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Two Samuel Fifteen

by Dr. Henry M. Morris

(taken from the Defender's Study Bible)

2 Samuel 15:1 And it came to pass after this, that Absalom prepared him chariots and horses, and fifty men to run before him.

2 Samuel 15:2 And Absalom rose up early, and stood beside the way of the gate: and it was so, that when any man that had a controversy came to the king for judgment, then Absalom called unto him, and said, Of what city art thou? And he said, Thy servant is of one of the tribes of Israel.

2 Samuel 15:3 And Absalom said unto him, See, thy matters are good and right; but there is no man deputed of the king to hear thee.

2 Samuel 15:4 Absalom said moreover, Oh that I were made judge in the land, that every man which hath any suit or cause might come unto me, and I would do him justice!

2 Samuel 15:5 And it was so, that when any man came nigh to him to do him obeisance, he put forth his hand, and took him, and kissed him.

2 Samuel 15:6 And on this manner did Absalom to all Israel that came to the king for judgment: so Absalom stole the hearts of the men of Israel.

stole the hearts. Absalom was handsome and charming, but also cruel and ambitious. David, even with his faults, was God's chosen leader for Israel, and certainly the greatest king Israel ever had. Absalom was treading on dangerous ground, therefore, when he attempted to undermine David's authority in this way, and it eventually cost him his life. This should be an example to those today who would seek to displace God-called leaders from their positions. God can remove those in leadership, if it is needed, without human intervention.

2 Samuel 15:7 And it came to pass after forty years, that Absalom said unto the king, I pray thee, let me go and pay my vow, which I have vowed unto the LORD, in Hebron.

forty. The number “forty” here seems to be a copyist error, since David's entire reign lasted just forty years. The Septuagint and Syriac translations, as well as Josephus, all agree that it was “four” years, a period which fits more realistically in the account. On the other hand, the “forty years” might conceivably refer to the period of David's popularity since slaying Goliath, rather than the length of his reign.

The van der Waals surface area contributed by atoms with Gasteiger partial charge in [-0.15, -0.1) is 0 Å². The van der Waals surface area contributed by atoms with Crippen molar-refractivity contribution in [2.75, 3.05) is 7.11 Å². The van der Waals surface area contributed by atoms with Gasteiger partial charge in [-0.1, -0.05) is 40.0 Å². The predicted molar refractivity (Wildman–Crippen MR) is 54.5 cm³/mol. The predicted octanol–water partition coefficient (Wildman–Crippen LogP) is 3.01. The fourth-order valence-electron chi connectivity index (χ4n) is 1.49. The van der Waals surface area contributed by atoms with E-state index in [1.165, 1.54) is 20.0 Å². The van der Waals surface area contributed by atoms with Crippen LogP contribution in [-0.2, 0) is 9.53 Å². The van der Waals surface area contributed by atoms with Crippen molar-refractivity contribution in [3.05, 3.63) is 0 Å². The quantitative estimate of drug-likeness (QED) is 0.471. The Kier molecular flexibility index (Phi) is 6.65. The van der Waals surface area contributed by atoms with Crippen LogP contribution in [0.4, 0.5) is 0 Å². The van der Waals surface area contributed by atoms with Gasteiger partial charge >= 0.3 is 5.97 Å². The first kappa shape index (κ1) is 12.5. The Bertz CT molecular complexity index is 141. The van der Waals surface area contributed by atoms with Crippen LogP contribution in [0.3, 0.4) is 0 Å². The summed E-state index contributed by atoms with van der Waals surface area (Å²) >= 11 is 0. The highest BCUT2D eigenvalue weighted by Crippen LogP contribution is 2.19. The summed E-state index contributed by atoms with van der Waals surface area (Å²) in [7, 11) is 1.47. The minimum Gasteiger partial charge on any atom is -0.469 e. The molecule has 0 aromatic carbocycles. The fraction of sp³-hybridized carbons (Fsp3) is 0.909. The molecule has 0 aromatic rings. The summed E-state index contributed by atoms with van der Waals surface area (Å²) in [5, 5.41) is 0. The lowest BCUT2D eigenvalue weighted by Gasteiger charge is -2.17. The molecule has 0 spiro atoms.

2 Samuel 15:8 For thy servant vowed a vow while I abode at Geshur in Syria, saying, If the LORD shall bring me again indeed to Jerusalem, then I will serve the LORD.

2 Samuel 15:9 And the king said unto him, Go in peace. So he arose, and went to Hebron.

2 Samuel 15:10 But Absalom sent spies throughout all the tribes of Israel, saying, As soon as ye hear the sound of the trumpet, then ye shall say, Absalom reigneth in Hebron.

2 Samuel 15:11 And with Absalom went two hundred men out of Jerusalem, that were called; and they went in their simplicity, and they knew not any thing.

2 Samuel 15:12 And Absalom sent for Ahithophel the Gilonite, David's counsellor, from his city, even from Giloh, while he offered sacrifices. And the conspiracy was strong; for the people increased continually with Absalom.

2 Samuel 15:13 And there came a messenger to David, saying, The hearts of the men of Israel are after Absalom.

2 Samuel 15:14 And David said unto all his servants that were with him at Jerusalem, Arise, and let us flee; for we shall not else escape from Absalom: make speed to depart, lest he overtake us suddenly, and bring evil upon us, and smite the city with the edge of the sword.

2 Samuel 15:15 And the king's servants said unto the king, Behold, thy servants are ready to do whatsoever my lord the king shall appoint.

2 Samuel 15:16 And the king went forth, and all his household after him. And the king left ten women, which were concubines, to keep the house.

2 Samuel 15:17 And the king went forth, and all the people after him, and tarried in a place that was far off.

2 Samuel 15:18 And all his servants passed on beside him; and all the Cherethites, and all the Pelethites, and all the Gittites, six hundred men which came after him from Gath, passed on before the king.

all the Gittites. The Cherethites, Pelethites and Gittites all seem to have been foreign soldiers who had chosen to serve David. They were apparently of Philistine background. The name Chereth probably was related to Crete, the ancestral home of the Philistines. The Gittites were from Gath, where David had spent some time while in exile from Saul. David gave them the opportunity to stay in Jerusalem, to continue in service to any future kings there, but they elected to stay with David. Benaiah was captain over the Cherethites and Pelethites (see 2 Samuel 20:23), and Ittai over the Gittites. The six hundred men who had served with David in Gath (1 Samuel 27:2), many of whom probably were estranged Israelites, were still with David.